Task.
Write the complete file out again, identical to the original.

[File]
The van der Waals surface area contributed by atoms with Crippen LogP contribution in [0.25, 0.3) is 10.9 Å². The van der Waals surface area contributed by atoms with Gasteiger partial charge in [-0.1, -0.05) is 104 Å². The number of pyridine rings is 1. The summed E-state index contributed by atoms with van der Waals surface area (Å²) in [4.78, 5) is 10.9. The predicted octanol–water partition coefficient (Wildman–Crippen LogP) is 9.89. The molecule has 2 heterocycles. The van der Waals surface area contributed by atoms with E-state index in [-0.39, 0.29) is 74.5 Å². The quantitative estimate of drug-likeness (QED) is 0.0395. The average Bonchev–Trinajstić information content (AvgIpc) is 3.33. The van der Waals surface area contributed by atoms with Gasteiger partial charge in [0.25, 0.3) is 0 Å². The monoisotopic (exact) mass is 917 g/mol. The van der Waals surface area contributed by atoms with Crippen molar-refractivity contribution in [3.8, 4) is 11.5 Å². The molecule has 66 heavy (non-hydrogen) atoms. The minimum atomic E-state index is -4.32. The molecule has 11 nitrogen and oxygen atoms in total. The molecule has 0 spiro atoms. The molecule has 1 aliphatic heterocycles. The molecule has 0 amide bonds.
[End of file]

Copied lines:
The van der Waals surface area contributed by atoms with Crippen LogP contribution in [0.25, 0.3) is 10.9 Å². The van der Waals surface area contributed by atoms with Gasteiger partial charge in [-0.1, -0.05) is 104 Å². The number of pyridine rings is 1. The summed E-state index contributed by atoms with van der Waals surface area (Å²) in [4.78, 5) is 10.9. The predicted octanol–water partition coefficient (Wildman–Crippen LogP) is 9.89. The molecule has 2 heterocycles. The van der Waals surface area contributed by atoms with E-state index in [-0.39, 0.29) is 74.5 Å². The quantitative estimate of drug-likeness (QED) is 0.0395. The average Bonchev–Trinajstić information content (AvgIpc) is 3.33. The van der Waals surface area contributed by atoms with Gasteiger partial charge in [0.25, 0.3) is 0 Å². The monoisotopic (exact) mass is 917 g/mol. The van der Waals surface area contributed by atoms with Crippen molar-refractivity contribution in [3.8, 4) is 11.5 Å². The molecule has 66 heavy (non-hydrogen) atoms. The minimum atomic E-state index is -4.32. The molecule has 11 nitrogen and oxygen atoms in total. The molecule has 0 spiro atoms. The molecule has 1 aliphatic heterocycles. The molecule has 0 amide bonds.